The term "majority" doesn't always mean just one more than half. Your group can decide that decisions must have the approval of two-thirds of the members or an even higher percentage. You may decide that certain types of decisions require unanimity. (For example: "Decisions of the following nature may be made only by unanimous consent of the members: (1) borrowing money in the group's name, (2) writing a check or making a purchase for more than $1,000, (3) admitting a new member, or (4) expelling an existing member.")
In contrast to consensus, majority voting creates a group of "winners" and a group of "losers," and those who lose the vote may find it hard to support the proposal they didn't favor. On the other hand, voting is generally efficient and always results in a decision being made, which is not always true of a consensus process.
A majority is different from a plurality, which is the group that has the most votes, whether or not it's more than half of the group. A plurality vote is often used to make a decision among more than two options. The option that gets the most votes wins.
Want more information on majority rule voting? For resources to help you craft a majority rule decision-making process for your group, look for books on decision making, majority rule, or parliamentary procedure. Many groups adopt a traditional meeting and decision-making process known as Robert's Rules of Order, which are set out in various books on the topic, available at any bookstore. (You can get anything from the original Robert's Rules of Order by Henry M. Robert, to Robert's Rules for Dummies.)
Weighted voting systems are somewhat more nuanced than majority rule, although in some instances they work pretty much the same. In a weighted voting system, certain votes count for more than others, either because certain voters have more power than others (at least, in making particular decisions) or because voters can weight their votes to support a particular proposal more strongly.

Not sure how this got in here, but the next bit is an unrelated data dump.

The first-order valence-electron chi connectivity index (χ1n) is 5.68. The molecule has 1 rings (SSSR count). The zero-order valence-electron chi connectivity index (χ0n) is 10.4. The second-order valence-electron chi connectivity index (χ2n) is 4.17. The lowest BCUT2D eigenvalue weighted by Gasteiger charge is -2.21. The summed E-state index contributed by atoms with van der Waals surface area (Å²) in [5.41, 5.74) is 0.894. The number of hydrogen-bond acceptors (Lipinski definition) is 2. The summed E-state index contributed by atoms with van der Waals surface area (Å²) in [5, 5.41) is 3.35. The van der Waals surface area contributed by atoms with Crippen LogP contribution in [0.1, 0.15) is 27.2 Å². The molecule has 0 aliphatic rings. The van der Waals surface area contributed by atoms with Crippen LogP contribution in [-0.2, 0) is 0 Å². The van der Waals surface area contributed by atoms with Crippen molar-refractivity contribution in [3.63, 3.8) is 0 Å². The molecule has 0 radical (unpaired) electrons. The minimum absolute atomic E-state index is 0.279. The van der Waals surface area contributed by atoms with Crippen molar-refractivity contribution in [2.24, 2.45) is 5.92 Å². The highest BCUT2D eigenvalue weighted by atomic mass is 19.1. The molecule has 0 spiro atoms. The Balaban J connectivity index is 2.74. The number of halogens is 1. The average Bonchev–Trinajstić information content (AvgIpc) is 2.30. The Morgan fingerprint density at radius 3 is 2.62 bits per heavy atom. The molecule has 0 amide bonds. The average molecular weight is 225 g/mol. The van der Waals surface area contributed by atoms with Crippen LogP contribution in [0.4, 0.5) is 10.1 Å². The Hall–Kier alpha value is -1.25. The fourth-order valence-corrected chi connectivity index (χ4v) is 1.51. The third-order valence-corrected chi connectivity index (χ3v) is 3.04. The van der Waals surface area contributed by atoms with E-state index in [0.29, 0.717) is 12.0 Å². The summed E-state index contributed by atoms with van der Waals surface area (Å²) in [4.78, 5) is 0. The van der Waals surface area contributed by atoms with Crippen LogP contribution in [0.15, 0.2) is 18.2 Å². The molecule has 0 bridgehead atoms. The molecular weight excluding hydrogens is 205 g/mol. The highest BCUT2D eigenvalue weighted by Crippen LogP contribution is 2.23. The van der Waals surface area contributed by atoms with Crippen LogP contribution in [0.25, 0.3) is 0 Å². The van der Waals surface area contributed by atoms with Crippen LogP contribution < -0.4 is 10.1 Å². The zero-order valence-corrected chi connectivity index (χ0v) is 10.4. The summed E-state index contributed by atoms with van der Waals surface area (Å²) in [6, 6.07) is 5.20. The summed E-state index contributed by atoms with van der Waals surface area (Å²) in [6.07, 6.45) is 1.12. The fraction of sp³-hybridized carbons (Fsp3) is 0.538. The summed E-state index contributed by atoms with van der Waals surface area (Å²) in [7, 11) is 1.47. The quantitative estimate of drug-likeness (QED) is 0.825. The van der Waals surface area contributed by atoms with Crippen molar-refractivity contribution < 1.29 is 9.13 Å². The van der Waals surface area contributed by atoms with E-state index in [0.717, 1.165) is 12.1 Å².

One method of weighted voting allows some voters to have more of a say than other voters. For example, you might have a sharing group with 15 members, including a leadership committee of three people. In voting on a proposal, you might give each of the leadership committee members three votes, and everyone else one vote. If the leadership committee votes as a block, the rest of the members will have to oppose that option overwhelmingly if they want to defeat it.
This type of weighted voting might make sense if one group member owns the property you're sharing. For example, if you share your car with two neighbors but you are the original owner of the car and the one on the title, you might want the final say on decisions to make major repairs to the car. You could agree that each member will have an equal vote on most issues, but that you alone decide when major repairs are necessary.
Another system of weighted voting works well if a group is choosing among multiple options (rather than voting yes or no on one proposal). Each member gets a certain number of votes to distribute among the various options. For example, let's say you and 11 friends have joined together to purchase a vacation home and you've decided to install a hot tub on the deck, but you need to decide which of three different models you're going to choose. Each person gets three votes to distribute among the three options. If you feel strongly about one option, you can give it all three of your votes; if you like two of them, you can split your votes between them; and if you don't care, you can give one vote to each option. Weighted voting shows clearly not only which option is the most popular, but also how strongly people feel about their choice.
Regardless of what decision-making process you choose, your sharing group will probably have meetings, either on a regular schedule or on an as-needed basis. Meetings are important for sharing groups: They create a time and structure for making decisions, talking about concerns and developments, and checking in with one another about how things are going. Even if your group is just you and your neighbor, you and a couple of co-workers, or any other small group of people you see regularly, you should still set aside time specifically for discussing how your sharing arrangement is working out.